« Reply #39 on: May 24, 2007, 07:07:15 PM »
I think RichC has hit the nail on the head.  Nicholas II had not only enormous resources of money and power at the time, he also had the Okhrana, Secret security police, and lord knows how many loyal people (even that late) who could have made Rasputin disappear so totally that not even the body would be found "if" he had actually wanted it to be so.  The killing itself was so very sloppy, the body was discovered so readily and the evidence of the murder itself speak to the fact that whoever may have pulled the trigger, they were amateurs.   Nicholas would have made sure his people "if" he had wanted R. murdered were far more professional at the task.

FA is correct.

Nikolai reqested his Minister of Internal Affairs to organize protection. Rasputin was not only under 24hr police surveillance after Guseva attempted to murder Rasputin in 1914, but the Palace Okhrana were interested in his welfare as well.

He was murdered after the surveillance team was called off following the independent instruction from the Police Department.

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Offline charley

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Re: Tsar involved in Rasputin's death?
« Reply #40 on: May 24, 2007, 09:19:29 PM »
He was murdered after the surveillance team was called off following the independent instruction from the Police Department.

Margarita[/color]

Why were they instructed to back away? Didn't the Tsar have the ultimate control over what the Police and Okhrana did? Did he have full access to what they did?

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Re: Tsar involved in Rasputin's death?
« Reply #41 on: May 24, 2007, 09:27:53 PM »
"Why" the Okhrana surveillance agents were ordered to stand down is explained by Spridovitch as follows:  The order came from Protopopov, who was a regular visitor to Rasputin, virtually daily at that time, and he wanted to visit Rasputin, but not have his appearance at Rasputin's flat be on the official record of his own office.  Further, while Protopopov was visiting R. that fatal night, he was very nervous and begged R. not to go out again that night "for any reason at all."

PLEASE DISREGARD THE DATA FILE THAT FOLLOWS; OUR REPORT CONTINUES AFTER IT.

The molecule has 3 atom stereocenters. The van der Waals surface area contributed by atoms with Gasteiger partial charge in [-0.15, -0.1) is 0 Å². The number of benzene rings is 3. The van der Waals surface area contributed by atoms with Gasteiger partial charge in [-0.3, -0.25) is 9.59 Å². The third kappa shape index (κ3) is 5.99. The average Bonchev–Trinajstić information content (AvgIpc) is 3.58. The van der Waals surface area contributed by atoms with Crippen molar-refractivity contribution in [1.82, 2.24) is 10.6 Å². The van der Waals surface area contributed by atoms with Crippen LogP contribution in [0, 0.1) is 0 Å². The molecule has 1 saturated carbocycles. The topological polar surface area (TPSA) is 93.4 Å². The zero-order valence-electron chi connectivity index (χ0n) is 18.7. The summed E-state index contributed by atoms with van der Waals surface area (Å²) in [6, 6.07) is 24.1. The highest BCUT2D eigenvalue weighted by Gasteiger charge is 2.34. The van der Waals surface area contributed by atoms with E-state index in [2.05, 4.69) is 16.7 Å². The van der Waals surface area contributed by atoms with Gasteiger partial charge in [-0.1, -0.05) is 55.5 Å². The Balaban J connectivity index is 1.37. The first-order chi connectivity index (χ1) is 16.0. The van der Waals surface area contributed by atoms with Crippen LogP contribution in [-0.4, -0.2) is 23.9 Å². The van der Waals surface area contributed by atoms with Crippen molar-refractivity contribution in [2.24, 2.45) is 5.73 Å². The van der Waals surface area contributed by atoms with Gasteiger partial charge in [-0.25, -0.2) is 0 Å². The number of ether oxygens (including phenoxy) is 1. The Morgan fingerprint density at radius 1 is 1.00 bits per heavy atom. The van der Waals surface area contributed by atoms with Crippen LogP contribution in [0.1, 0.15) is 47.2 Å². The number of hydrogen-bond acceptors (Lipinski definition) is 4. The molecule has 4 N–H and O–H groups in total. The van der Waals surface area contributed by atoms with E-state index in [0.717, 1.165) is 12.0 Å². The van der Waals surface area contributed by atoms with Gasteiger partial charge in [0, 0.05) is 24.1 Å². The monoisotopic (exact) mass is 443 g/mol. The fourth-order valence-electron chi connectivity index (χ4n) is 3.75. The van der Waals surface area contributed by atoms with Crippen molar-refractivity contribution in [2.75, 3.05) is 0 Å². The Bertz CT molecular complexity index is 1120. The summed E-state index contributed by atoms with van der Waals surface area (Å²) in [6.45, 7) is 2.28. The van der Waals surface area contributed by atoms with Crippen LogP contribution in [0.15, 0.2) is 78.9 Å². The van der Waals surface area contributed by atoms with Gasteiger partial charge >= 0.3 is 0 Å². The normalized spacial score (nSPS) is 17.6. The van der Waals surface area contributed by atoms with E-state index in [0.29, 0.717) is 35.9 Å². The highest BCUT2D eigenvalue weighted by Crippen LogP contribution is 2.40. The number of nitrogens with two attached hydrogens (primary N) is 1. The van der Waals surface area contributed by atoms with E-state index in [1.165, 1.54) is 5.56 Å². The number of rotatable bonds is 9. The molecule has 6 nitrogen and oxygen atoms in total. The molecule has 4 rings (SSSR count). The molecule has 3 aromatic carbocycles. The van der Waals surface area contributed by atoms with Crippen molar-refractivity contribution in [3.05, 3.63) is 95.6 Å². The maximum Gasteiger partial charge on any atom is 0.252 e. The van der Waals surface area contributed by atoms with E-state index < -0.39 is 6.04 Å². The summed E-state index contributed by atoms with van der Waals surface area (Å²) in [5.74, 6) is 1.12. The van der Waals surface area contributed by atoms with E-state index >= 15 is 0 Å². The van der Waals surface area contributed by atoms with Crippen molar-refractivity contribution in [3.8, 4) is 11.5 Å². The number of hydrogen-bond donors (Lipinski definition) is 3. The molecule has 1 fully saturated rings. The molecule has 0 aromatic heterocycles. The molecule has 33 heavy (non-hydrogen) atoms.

Offline Belochka

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Re: Tsar involved in Rasputin's death?
« Reply #42 on: May 24, 2007, 09:51:06 PM »
Nikolai was far away at Stavka.

The conspirators needed a small window of opportunity (a few hours during the night) to achieve their intended result.

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Offline Belochka

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Re: Tsar involved in Rasputin's death?
« Reply #43 on: May 24, 2007, 09:54:18 PM »
"Why" the Okhrana surveillance agents were ordered to stand down is explained by Spridovitch as follows:  The order came from Protopopov, who was a regular visitor to Rasputin, virtually daily at that time, and he wanted to visit Rasputin, but not have his appearance at Rasputin's flat be on the official record of his own office.  Further, while Protopopov was visiting R. that fatal night, he was very nervous and begged R. not to go out again that night "for any reason at all."

Indeed Protopopov's name does not conveniently appear in the Police register (I have a copy) of all persons who had ever interfaced with Rasputin.

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Offline charley

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Re: Tsar involved in Rasputin's death?
« Reply #44 on: May 25, 2007, 04:06:30 PM »
and he wanted to visit Rasputin, but not have his appearance at Rasputin's flat be on the official record of his own office. 

Why was this?